Doggone smart

LIHUE — Kylo, a 7-month-old black Lab, knows two languages.

“He’s starting to learn Russian,” said Sydney Pelton, his owner. “He’s going to be a bilingual dog.”

Pelton, who lives in Eleele, said speaks Russian to Kylo when he’s in trouble. He understands the Russian word for “Come here,” she said.

Kylo also knows phrases like “give me love” and “snack time,” Pelton said.

“He’s food oriented,” she said. “He waits to eat until I tell him its OK. Once, I walked away, and when I came back, he was still waiting for me, with drool coming out of his mouth.”

Bobbee Downs’ dog, Buddy, also knows when it’s time to eat.

“He knows ‘kaukau,’” Downs said.

Buddy, a 2-year-old hound, also knows the name of his dog friend, Kipu, and understands the phrase “I’ll be right back.”

“He gets really antsy when I tell him I’m leaving,” said Downs, a Hanamaulu resident.

Researchers in Hungary recently found evidence to support these pet owners’ belief that dogs understand human language.

As part of an experiment, scientists scanned the brains of dogs as they listened to their trainer speaking to determine which parts of the brain they were using.

They found that dogs processed words with the brain’s left hemisphere and used the right hemisphere to process pitch — just like people.

Erik Coppersmith is convinced his dog, Bernie, knows exactly what’s being said to him.

“Dogs are smart. They know a lot more than we think they do,” he said. “They listen in on conversations.”

Pelton agreed.

“I talk to him like I talk to a person,” she said.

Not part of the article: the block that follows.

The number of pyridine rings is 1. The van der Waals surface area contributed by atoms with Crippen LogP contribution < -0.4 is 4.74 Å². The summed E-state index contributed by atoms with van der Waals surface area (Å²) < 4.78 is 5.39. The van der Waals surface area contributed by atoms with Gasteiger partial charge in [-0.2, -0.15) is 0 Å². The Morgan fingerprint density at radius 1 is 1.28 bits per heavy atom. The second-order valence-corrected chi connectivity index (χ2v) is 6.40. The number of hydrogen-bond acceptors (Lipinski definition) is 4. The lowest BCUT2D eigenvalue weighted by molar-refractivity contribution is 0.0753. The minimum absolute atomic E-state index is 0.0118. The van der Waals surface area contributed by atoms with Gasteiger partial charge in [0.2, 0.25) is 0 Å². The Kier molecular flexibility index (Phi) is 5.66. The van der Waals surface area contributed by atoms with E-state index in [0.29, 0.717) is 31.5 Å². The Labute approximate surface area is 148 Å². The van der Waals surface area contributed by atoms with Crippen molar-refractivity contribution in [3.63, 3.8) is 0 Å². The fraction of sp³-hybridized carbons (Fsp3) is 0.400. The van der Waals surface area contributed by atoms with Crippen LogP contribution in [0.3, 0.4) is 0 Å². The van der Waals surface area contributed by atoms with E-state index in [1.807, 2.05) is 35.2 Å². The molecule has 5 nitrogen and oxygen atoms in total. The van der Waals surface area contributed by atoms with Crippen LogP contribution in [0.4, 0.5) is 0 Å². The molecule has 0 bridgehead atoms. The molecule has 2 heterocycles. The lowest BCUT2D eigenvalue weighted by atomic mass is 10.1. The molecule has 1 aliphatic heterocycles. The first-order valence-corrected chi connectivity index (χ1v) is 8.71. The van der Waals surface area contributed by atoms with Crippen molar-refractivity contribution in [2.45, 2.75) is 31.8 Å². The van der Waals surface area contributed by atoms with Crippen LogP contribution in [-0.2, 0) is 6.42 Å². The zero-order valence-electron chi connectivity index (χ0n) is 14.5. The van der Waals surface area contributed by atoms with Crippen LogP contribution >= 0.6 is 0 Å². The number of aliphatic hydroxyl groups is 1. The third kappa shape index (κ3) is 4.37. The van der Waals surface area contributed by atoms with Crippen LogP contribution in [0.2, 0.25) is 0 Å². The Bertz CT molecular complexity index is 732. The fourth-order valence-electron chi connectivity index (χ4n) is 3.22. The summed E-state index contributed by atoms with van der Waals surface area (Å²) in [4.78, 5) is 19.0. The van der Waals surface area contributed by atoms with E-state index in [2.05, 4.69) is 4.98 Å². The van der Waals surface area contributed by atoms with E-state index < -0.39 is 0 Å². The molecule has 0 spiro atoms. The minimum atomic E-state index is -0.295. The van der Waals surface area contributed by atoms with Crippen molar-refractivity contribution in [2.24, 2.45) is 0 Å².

Bernie, an 8-year-old Airedale, knows the phrases “load up” and “dog park,” Coppersmith said.

“He can be dead asleep, but when he hears me getting ready to go, he runs immediately to the car,” he said.

Bernie gets especially excited when Coppersmith, who lives in Kapaa, tells him they’re going to the dog park.

“He totally knows it. It’s like recess with his dog friends,” he said.

Researchers have also found that the dogs only registered that they were being praised if the words and pitch were positive. Meaningless words spoken in an encouraging voice, or meaningful words in a neutral tone, didn’t have the same effect.

Because Bernie was a rescued hunting dog from Kokee, discipline only works if the tone stays positive, Coppersmith said.

“When he gets into trouble, you have to be loving and nice. He listens better to positive reinforcement rather than negative reinforcement,” Coppersmith said.

But when Pelton disciplines Kylo in Russian, she said he recognizes her tone, even if he doesn’t understand what she’s saying.

“Even if he doesn’t understand me, he knows it’s not OK,” she said.

In Hungary, researchers imaged the brains of 13 dogs using a a functional MRI, or fMRI, which records brain activity.

The dogs — six border collies, five golden retrievers, a German Shepherd and a Chinese crested dog — were trained to lie motionless in the scanner for seven minutes during the tests. The dogs were awake and unrestrained as they listened to their trainer’s voice through headphones.

“The most difficult aspect of this training is for dogs to understand that being motionless means really motionless,” said Andics, who published the findings in the journal Science.

But Emory University neuroscientist Gregory Berns cautioned that the study involved a small number of dogs. Before concluding it’s a smoking gun for word processing, “they should have looked for other evidence in the brain,” he said in an email.

Mike Brodowi, a Kalaheo resident, said the results of the study aren’t surprising.

His dog, Kila, knows the words “cookie,” “park” and “birdie,” Brodowi said.

“Her ears go straight up when we say we’re going to the dog park,” he said.

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The Associated Press contributed to this report.

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